Once you have a Facebook Page set up (iScream has the steps to set up your Facebook Page), you’ll need to grow your community. Sending your page out to your friends and family will get you a strong start, but you’ll find that at some point that you have to spend some money on Facebook Advertising to create, recruit and engage your growing community.
Facebook has a few ad types available for brands to take advantage of: Marketplace Ads, Offers, Promoted Posts, and Sponsored Stories. What type of ad you use should be determined by your end goals.
|Ad Type||Fan Goal||Description|
|Marketplace Ads||Acquisition||Ads that appear in the right-hand column of pages, including business pages, the timeline or the news feed.These ads generally have short text (under 90 characters) paired with an image. They can point to a Facebook Page or an outside URL.|
|Offers||Acquisition||Offers are coupons available through Facebook for businesses. Brands can offer coupons available in-store or online. By including an outside URL and a promo code or a barcode image, brands can drive additional traffic to locations promotions are already available.|
|Promoted Posts||Engagement||Promotes posts that a brand has paid a flat fee to expand the reach of to existing fans.|
|Promoted Posts||Engagement||Sponsored stories are messages coming from friends about them engaging with your Page, app or event that a brand has paid to increase the reach of.|
Before you start your campaign, you’ll want to check Facebook’s Ad Guidelines. Read about the general guidelines and overarching ad and creative rules. Be sure to double check the list of content not allowed to be advertised, including tobacco products, dating sites, pharmaceuticals and supplements, and weapons or explosives.
If you’re hoping to reach your existing fans instead of making new ones, Promoted Posts are your ideal ad. However, if you’re aiming to reach new fans, read on.
Marketplace Ads and Sponsored Stories offer robust demographic targeting options. The Facebook universe can be sliced and diced to your desire — by age, gender, location, interests, even how they use Facebook (on computers or by mobile phone type).
Don’t let the possibilities overwhelm you. Try to identify the interests and habits of your consumers. If you’re advertising your golf shop, don’t waste your ad budget on people on the other side of the country or who have never picked up a club.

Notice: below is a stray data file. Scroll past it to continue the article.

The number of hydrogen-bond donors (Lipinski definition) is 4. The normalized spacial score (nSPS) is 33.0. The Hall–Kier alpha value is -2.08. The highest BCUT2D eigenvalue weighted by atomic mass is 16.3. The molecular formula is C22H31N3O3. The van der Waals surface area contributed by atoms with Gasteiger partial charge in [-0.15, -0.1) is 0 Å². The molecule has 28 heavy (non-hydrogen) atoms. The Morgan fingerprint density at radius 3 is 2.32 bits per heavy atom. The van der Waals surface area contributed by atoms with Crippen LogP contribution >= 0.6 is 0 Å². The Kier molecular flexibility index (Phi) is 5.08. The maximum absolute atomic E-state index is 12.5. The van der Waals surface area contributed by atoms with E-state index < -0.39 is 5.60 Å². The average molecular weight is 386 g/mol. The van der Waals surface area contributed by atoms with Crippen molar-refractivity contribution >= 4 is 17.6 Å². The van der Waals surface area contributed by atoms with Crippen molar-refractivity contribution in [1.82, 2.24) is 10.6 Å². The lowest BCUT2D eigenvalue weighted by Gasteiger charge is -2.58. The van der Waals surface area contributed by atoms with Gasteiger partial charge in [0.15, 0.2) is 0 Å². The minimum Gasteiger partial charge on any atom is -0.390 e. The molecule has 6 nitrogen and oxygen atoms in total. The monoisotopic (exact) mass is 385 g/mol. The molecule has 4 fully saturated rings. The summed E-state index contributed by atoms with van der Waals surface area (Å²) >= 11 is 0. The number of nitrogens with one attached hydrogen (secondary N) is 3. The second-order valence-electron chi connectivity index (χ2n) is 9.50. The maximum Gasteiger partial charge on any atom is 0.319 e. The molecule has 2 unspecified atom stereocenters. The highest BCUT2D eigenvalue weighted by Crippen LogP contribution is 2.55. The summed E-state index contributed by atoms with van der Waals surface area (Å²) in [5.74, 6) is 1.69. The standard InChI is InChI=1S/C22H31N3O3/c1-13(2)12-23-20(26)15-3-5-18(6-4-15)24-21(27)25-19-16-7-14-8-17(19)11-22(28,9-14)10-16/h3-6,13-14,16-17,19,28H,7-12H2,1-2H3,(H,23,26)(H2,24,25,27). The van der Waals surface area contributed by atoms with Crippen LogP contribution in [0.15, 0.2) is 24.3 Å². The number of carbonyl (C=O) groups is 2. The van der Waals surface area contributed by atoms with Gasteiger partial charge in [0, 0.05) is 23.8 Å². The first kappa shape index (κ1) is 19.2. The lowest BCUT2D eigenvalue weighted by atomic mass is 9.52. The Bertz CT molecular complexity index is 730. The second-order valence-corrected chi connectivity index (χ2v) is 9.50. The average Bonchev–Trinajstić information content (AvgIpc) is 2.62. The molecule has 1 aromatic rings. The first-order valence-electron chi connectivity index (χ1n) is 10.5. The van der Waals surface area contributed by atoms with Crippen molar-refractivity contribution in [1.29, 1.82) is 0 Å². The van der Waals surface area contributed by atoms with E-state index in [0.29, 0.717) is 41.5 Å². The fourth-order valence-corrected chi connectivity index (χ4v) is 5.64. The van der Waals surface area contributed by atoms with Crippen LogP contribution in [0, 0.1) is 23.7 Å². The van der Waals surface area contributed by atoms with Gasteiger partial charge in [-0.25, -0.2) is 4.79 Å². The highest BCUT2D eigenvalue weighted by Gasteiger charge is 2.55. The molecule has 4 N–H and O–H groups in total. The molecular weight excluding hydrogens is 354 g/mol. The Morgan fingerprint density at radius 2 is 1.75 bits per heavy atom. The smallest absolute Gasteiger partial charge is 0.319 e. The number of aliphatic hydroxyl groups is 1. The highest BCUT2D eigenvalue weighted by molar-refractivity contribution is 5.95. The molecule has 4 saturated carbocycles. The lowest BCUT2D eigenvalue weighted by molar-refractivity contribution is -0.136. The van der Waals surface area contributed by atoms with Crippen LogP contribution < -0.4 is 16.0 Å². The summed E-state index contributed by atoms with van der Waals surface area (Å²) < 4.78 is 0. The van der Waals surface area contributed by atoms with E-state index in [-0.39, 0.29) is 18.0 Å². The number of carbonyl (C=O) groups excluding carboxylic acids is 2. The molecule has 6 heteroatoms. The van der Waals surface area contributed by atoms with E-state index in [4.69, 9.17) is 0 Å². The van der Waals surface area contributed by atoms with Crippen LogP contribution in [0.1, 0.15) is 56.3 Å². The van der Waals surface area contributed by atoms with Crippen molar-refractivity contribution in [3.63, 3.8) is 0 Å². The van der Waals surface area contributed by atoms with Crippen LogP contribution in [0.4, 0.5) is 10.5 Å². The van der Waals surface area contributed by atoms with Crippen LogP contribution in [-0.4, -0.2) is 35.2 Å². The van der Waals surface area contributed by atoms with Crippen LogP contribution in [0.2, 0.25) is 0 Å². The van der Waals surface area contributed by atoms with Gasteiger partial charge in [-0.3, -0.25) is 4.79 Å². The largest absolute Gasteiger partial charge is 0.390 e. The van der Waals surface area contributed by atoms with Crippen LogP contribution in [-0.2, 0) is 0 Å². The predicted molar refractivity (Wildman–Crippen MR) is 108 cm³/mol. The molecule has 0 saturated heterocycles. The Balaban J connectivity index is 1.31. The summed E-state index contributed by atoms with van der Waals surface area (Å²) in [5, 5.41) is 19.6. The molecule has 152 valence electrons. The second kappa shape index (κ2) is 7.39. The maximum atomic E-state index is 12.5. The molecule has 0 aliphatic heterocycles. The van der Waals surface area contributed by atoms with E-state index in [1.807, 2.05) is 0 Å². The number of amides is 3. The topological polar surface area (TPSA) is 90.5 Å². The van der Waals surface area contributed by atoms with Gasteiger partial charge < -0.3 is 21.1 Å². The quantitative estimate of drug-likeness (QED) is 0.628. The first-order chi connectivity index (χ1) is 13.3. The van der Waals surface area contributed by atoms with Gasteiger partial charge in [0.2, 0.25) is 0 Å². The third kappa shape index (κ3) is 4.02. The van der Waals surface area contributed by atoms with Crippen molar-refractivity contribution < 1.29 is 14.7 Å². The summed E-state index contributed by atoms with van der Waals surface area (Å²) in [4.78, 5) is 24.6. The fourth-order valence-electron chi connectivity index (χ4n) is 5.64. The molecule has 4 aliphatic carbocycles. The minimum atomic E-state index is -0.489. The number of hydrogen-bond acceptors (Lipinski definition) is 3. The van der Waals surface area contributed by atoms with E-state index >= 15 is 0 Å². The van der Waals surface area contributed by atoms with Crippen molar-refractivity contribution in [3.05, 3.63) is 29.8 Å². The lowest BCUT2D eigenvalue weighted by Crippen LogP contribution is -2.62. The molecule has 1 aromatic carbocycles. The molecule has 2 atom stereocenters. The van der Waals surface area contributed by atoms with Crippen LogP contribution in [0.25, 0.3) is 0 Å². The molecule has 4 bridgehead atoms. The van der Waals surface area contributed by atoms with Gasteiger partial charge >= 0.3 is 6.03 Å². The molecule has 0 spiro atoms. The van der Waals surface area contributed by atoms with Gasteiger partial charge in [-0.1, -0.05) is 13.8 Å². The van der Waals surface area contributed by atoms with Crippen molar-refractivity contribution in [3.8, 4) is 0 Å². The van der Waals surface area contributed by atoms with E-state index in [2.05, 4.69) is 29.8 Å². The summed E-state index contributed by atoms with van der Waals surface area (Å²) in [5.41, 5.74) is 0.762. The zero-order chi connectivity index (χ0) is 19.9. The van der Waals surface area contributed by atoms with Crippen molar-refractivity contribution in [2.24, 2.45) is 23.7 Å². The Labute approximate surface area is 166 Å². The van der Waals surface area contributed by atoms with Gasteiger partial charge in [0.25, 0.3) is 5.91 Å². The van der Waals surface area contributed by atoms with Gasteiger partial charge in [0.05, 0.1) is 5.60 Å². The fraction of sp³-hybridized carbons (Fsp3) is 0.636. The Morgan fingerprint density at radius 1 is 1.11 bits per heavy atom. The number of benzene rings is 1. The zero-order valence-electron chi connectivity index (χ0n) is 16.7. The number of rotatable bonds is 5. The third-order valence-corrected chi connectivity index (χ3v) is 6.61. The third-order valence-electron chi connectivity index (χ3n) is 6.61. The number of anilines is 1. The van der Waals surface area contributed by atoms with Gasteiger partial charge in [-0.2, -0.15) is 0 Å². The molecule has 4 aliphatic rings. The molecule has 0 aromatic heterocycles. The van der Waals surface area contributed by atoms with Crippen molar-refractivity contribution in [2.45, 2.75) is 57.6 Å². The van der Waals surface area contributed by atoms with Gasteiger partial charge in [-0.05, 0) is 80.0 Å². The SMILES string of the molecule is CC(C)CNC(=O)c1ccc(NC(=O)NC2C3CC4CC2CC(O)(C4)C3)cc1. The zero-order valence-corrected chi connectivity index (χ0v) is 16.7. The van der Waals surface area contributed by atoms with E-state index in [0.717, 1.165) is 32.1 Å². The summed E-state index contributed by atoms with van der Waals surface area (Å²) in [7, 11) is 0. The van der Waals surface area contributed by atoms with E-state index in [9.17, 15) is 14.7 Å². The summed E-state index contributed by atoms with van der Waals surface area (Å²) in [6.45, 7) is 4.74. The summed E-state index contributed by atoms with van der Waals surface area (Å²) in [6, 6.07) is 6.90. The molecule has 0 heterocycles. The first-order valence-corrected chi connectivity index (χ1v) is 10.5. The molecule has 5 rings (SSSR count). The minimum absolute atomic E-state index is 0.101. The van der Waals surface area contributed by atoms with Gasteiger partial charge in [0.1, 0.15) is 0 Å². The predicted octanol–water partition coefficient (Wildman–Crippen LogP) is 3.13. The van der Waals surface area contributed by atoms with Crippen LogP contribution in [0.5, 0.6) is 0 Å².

-Target geographically in your area. This can be by city or zip code.
-Target based on age. Maybe you only want older shoppers, so you set your minimum age at 25
-Target based on interests. This is where you’ll find the most flexibility and combinations. People who would be interested in your golf shop would include interests such as Golf, PGA, Golf Channel, Nike Golf, Titleist, Wilson, TaylorMade, Cleveland Golf and more. Often, Facebook will recommend related interest areas for you to consider.
Target based on interests. This is where you’ll find the most flexibility and combinations. People who would be interested in your golf shop would include interests such as Golf, PGA, Golf Channel, Nike Golf, Titleist, Wilson, TaylorMade, Cleveland Golf and more. Often, Facebook will recommend related interest areas for you to consider.
Sponsored Stories and Offers have limited targeting abilities and are generally applied to the original post (located under the post, directly to the left of the Okay/Post button). For these posts, you can target within your current fanbase by location or language.
Test & Optimize Smart
Facebook Power Editor is a great tool to help manage and optimize your various Facebook Ads. Power Editor allows you to bulk update your ads, saving lots of time when updating bid amounts or posting bulk ads.
When you setup your Facebook advertising, you’ll want to start with a couple copy and image variations. (Facebook has a few image rules you should be aware of, including text limits and content limits within ads.) Having multiple copy and image variations will help you set up A/B tests, and ultimately make you better ads in the future by determining what ads work best for your audience.
Offers, Sponsored Stories and Promoted Posts don’t require as much day-to-day optimization other than checking on budgets.
How Do I Measure My Results Once the Campaign is Over?
CPC, Actions, CPM, Impressions, etc. Facebook offers a wide variety of metrics for you to review and decide on. For a beginner, it can be overwhelming to see everything at once. A couple tried-and-true metrics to help guide your progress are Average Cost Per Fan for acquisition ads and Reach for engagement ads.
Average Cost Per Fan is the total spend divided by the number of fans you’ve acquired. The current average is $1.20 fan, however depending on when you advertise, you’ll be able to come in much lower. For example, advertising in November and December can cost more than in April because of increased competition for ad space.
Reach is a constantly changing metric provided by Facebook on individual posts. Reach is essentially the number of people who have seen your post. To find reach, hover your over on the bottom of each post, there is a “X people saw this post.” Divide that number by the number of fans, and you’ll find the post reach. Post reach depends heavily on the size of your fanbase; Socialbakers has a nice graph showing what type of reach you should expect based on your community size.
With the basics of how to advertise on Facebook covered, are you ready to start your first campaign? What will you be advertising?